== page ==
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July 29, 2022

Fact Sheet: A Real Robin Hood on Wall Street: Democratizing Equity Markets Without Exploitation

Wall Street has been too exclusive, expensive, opaque, and complicated for way too long.  Much of that is intentional and by design to enable large, entrenched financial firms to extract wealth from the unwary or mislead.  That presented an opening for upstart firms to pitch Main Street investors, claiming that they were going to “democratize Wall Street” with easy access to stock market riches and less expensive if not free financial products and services.

But, of course, riches don’t come easy, and nothing is free on Wall Street.  Such claims are often just cover for manipulation and exploitation.  In this case, one financial firm in particular, Robinhood, also used slick marketing, predatory app features, hip/cool logos, and a legendary name to disguise the owners’ get-rich-quick schemes (in addition to outright illegal conduct for which it has been sanctioned by regulators repeatedly).

This, however, isn’t how it has to be.  Equity markets and finance more generally can be genuinely “democratized” (meaning lower costs, easier access, a more delightful experience, etc.) without exploitation, manipulation, and predators enriching themselves at the expense of retail investors and the buy side more generally.  All of that and more is discussed in a law review article written by Better Markets that appeared in the Western New England Law Review entitled “Democratizing Equity Markets With and Without Exploitation: Robinhood, GameStop, Hedge Funds, Gamification, High Frequency Trading, and More” which can be read in full here.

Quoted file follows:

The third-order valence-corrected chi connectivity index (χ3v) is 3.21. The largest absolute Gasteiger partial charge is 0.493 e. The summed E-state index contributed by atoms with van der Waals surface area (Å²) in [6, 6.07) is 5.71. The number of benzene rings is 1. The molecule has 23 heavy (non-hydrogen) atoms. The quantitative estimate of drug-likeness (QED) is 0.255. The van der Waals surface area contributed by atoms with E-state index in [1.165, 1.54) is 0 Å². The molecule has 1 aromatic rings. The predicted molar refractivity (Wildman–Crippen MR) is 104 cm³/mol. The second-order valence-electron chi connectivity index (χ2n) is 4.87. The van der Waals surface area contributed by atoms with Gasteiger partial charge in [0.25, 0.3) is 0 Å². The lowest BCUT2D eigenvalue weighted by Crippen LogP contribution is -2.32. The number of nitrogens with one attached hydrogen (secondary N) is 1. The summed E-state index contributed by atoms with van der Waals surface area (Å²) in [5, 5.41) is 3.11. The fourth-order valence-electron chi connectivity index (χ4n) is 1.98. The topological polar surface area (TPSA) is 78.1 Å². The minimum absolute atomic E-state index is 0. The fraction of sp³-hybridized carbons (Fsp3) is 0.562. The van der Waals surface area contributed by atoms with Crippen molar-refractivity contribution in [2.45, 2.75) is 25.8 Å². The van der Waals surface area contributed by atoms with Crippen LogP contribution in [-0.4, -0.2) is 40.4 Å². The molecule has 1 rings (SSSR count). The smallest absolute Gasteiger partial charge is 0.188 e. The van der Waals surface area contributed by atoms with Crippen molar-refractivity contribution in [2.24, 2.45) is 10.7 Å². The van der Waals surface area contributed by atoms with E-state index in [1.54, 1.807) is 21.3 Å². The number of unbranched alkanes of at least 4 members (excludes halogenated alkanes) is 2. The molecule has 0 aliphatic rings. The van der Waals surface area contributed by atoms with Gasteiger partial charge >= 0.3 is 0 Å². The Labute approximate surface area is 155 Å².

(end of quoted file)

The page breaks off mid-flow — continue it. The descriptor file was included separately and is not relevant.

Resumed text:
This pandemonium all burst into the public consciousness in January 2021, when a media frenzy reported on a trading frenzy that erupted in the stock market around so-called “meme stocks” such as Blackberry, AMC, and, most notably, GameStop, whose value skyrocketed to unimaginable heights despite dim business prospects.  For example, over the course of just 16 days, from January 11 to January 27, GameStop’s share price rose by 1,600% even though it was highly unlikely, to say the least, that GameStop’s business prospects improved by 1,600% in just over two weeks.

The trading frenzy was fueled in significant part by an army of retail traders discussing which meme stocks to trade on forums such as Reddit’s “r/wallstreetbets.” Many of those traders were also determined to beat the Wall Streeters at their own game by inflicting harm on hedge funds thought to be bad actors for unfairly targeting certain companies.  Because those hedge funds had substantial short positions in those companies, many of those retail traders decided to execute a short squeeze.  This became known as the “Reddit rebellion,” which inflicted billions of dollars of losses on several hedge funds, and ultimately driving one (Melvin Capital) into liquidation.

The weapon of choice by many of those trading the meme stocks like GameStop stock were mobile phone-based apps like Robinhood, which offered so-called “commission-free” trades, and a supposedly fun and engaging user interface that makes stock trading easy and enjoyable if not a “delightful” experience.  These are the primary reasons Robinhood claims to “democratize finance” and bring the riches of Wall Street to Main Street.